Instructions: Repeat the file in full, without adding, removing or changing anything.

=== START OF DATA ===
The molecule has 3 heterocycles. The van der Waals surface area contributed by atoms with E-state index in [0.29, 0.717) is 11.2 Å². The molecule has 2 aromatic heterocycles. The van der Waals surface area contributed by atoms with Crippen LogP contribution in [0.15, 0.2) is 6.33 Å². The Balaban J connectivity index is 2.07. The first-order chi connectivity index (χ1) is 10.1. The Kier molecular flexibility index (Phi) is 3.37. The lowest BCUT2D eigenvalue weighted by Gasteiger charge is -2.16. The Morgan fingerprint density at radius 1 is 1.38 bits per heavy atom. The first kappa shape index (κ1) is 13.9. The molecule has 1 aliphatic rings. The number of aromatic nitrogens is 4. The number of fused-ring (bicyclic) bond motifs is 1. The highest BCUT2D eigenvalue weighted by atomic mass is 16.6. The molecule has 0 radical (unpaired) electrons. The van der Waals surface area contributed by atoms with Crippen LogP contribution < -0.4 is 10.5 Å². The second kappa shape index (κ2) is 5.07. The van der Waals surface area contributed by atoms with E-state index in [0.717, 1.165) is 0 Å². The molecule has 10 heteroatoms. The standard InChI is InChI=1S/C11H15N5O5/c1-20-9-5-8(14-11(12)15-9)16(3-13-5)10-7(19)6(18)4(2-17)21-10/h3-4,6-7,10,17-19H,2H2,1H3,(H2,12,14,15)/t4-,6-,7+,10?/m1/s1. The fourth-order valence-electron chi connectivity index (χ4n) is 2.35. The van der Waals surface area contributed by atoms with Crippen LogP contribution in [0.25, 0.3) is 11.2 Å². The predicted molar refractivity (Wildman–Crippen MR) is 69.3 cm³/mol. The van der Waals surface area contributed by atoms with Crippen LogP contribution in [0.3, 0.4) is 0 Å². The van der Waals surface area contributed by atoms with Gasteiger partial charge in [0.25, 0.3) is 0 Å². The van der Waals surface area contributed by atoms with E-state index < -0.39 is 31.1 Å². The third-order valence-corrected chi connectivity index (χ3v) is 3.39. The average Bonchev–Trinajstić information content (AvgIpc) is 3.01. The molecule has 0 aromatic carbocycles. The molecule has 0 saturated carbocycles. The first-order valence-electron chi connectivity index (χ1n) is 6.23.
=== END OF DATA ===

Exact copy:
The molecule has 3 heterocycles. The van der Waals surface area contributed by atoms with E-state index in [0.29, 0.717) is 11.2 Å². The molecule has 2 aromatic heterocycles. The van der Waals surface area contributed by atoms with Crippen LogP contribution in [0.15, 0.2) is 6.33 Å². The Balaban J connectivity index is 2.07. The first-order chi connectivity index (χ1) is 10.1. The Kier molecular flexibility index (Phi) is 3.37. The lowest BCUT2D eigenvalue weighted by Gasteiger charge is -2.16. The Morgan fingerprint density at radius 1 is 1.38 bits per heavy atom. The first kappa shape index (κ1) is 13.9. The molecule has 1 aliphatic rings. The number of aromatic nitrogens is 4. The number of fused-ring (bicyclic) bond motifs is 1. The highest BCUT2D eigenvalue weighted by atomic mass is 16.6. The molecule has 0 radical (unpaired) electrons. The van der Waals surface area contributed by atoms with Crippen LogP contribution < -0.4 is 10.5 Å². The second kappa shape index (κ2) is 5.07. The van der Waals surface area contributed by atoms with E-state index in [0.717, 1.165) is 0 Å². The molecule has 10 heteroatoms. The standard InChI is InChI=1S/C11H15N5O5/c1-20-9-5-8(14-11(12)15-9)16(3-13-5)10-7(19)6(18)4(2-17)21-10/h3-4,6-7,10,17-19H,2H2,1H3,(H2,12,14,15)/t4-,6-,7+,10?/m1/s1. The fourth-order valence-electron chi connectivity index (χ4n) is 2.35. The van der Waals surface area contributed by atoms with Crippen LogP contribution in [0.25, 0.3) is 11.2 Å². The predicted molar refractivity (Wildman–Crippen MR) is 69.3 cm³/mol. The van der Waals surface area contributed by atoms with Crippen LogP contribution in [0.3, 0.4) is 0 Å². The van der Waals surface area contributed by atoms with Gasteiger partial charge in [0.25, 0.3) is 0 Å². The van der Waals surface area contributed by atoms with E-state index < -0.39 is 31.1 Å². The third-order valence-corrected chi connectivity index (χ3v) is 3.39. The average Bonchev–Trinajstić information content (AvgIpc) is 3.01. The molecule has 0 aromatic carbocycles. The molecule has 0 saturated carbocycles. The first-order valence-electron chi connectivity index (χ1n) is 6.23.